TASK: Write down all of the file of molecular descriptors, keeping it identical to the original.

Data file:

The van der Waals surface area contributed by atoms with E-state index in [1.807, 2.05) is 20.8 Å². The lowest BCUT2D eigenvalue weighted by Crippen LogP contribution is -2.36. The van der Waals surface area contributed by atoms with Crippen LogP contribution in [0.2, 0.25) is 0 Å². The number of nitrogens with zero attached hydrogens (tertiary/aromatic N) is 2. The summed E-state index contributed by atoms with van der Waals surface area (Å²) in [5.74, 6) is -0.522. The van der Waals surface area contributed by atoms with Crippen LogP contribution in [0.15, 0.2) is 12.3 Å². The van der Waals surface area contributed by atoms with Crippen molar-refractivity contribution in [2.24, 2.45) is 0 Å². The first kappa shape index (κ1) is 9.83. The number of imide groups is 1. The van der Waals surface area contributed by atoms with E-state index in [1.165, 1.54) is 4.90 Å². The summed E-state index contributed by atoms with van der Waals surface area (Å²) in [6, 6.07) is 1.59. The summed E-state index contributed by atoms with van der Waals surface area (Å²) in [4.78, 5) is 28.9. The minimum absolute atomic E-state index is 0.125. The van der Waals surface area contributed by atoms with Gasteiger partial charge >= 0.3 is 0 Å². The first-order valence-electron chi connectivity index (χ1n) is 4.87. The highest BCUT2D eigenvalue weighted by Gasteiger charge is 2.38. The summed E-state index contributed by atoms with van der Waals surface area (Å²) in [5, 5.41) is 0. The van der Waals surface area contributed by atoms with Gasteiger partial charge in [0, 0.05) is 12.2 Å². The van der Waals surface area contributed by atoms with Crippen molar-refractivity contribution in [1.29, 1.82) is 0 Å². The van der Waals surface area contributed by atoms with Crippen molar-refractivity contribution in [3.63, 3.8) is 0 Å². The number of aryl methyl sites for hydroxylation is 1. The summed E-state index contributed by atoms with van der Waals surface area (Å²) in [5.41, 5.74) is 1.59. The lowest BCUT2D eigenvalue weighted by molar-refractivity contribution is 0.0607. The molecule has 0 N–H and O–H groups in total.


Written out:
The van der Waals surface area contributed by atoms with E-state index in [1.807, 2.05) is 20.8 Å². The lowest BCUT2D eigenvalue weighted by Crippen LogP contribution is -2.36. The van der Waals surface area contributed by atoms with Crippen LogP contribution in [0.2, 0.25) is 0 Å². The number of nitrogens with zero attached hydrogens (tertiary/aromatic N) is 2. The summed E-state index contributed by atoms with van der Waals surface area (Å²) in [5.74, 6) is -0.522. The van der Waals surface area contributed by atoms with Crippen LogP contribution in [0.15, 0.2) is 12.3 Å². The van der Waals surface area contributed by atoms with Crippen molar-refractivity contribution in [2.24, 2.45) is 0 Å². The first kappa shape index (κ1) is 9.83. The number of imide groups is 1. The van der Waals surface area contributed by atoms with E-state index in [1.165, 1.54) is 4.90 Å². The summed E-state index contributed by atoms with van der Waals surface area (Å²) in [6, 6.07) is 1.59. The summed E-state index contributed by atoms with van der Waals surface area (Å²) in [4.78, 5) is 28.9. The minimum absolute atomic E-state index is 0.125. The van der Waals surface area contributed by atoms with Gasteiger partial charge >= 0.3 is 0 Å². The first-order valence-electron chi connectivity index (χ1n) is 4.87. The highest BCUT2D eigenvalue weighted by Gasteiger charge is 2.38. The summed E-state index contributed by atoms with van der Waals surface area (Å²) in [5, 5.41) is 0. The van der Waals surface area contributed by atoms with Gasteiger partial charge in [0, 0.05) is 12.2 Å². The van der Waals surface area contributed by atoms with Crippen molar-refractivity contribution in [1.29, 1.82) is 0 Å². The van der Waals surface area contributed by atoms with Crippen molar-refractivity contribution in [3.63, 3.8) is 0 Å². The number of aryl methyl sites for hydroxylation is 1. The summed E-state index contributed by atoms with van der Waals surface area (Å²) in [5.41, 5.74) is 1.59. The lowest BCUT2D eigenvalue weighted by molar-refractivity contribution is 0.0607. The molecule has 0 N–H and O–H groups in total.